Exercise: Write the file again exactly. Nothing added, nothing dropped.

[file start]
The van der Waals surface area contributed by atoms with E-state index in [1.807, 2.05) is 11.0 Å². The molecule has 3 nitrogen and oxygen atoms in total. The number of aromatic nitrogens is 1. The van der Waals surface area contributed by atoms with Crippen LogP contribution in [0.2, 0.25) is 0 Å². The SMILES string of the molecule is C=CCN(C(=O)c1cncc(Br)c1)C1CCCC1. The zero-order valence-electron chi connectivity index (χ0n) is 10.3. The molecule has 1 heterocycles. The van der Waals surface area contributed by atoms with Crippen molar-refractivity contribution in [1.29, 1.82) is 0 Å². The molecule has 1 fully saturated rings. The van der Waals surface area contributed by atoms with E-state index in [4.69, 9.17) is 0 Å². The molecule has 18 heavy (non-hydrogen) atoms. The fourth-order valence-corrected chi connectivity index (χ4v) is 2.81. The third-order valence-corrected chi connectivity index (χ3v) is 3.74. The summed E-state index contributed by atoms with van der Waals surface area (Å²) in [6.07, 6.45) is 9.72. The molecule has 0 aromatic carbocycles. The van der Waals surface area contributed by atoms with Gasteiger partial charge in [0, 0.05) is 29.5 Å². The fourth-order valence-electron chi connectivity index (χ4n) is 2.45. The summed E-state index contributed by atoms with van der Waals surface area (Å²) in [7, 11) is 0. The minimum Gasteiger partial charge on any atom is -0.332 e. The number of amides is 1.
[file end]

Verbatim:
The van der Waals surface area contributed by atoms with E-state index in [1.807, 2.05) is 11.0 Å². The molecule has 3 nitrogen and oxygen atoms in total. The number of aromatic nitrogens is 1. The van der Waals surface area contributed by atoms with Crippen LogP contribution in [0.2, 0.25) is 0 Å². The SMILES string of the molecule is C=CCN(C(=O)c1cncc(Br)c1)C1CCCC1. The zero-order valence-electron chi connectivity index (χ0n) is 10.3. The molecule has 1 heterocycles. The van der Waals surface area contributed by atoms with Crippen molar-refractivity contribution in [1.29, 1.82) is 0 Å². The molecule has 1 fully saturated rings. The van der Waals surface area contributed by atoms with E-state index in [4.69, 9.17) is 0 Å². The molecule has 18 heavy (non-hydrogen) atoms. The fourth-order valence-corrected chi connectivity index (χ4v) is 2.81. The third-order valence-corrected chi connectivity index (χ3v) is 3.74. The summed E-state index contributed by atoms with van der Waals surface area (Å²) in [6.07, 6.45) is 9.72. The molecule has 0 aromatic carbocycles. The van der Waals surface area contributed by atoms with Gasteiger partial charge in [0, 0.05) is 29.5 Å². The fourth-order valence-electron chi connectivity index (χ4n) is 2.45. The summed E-state index contributed by atoms with van der Waals surface area (Å²) in [7, 11) is 0. The minimum Gasteiger partial charge on any atom is -0.332 e. The number of amides is 1.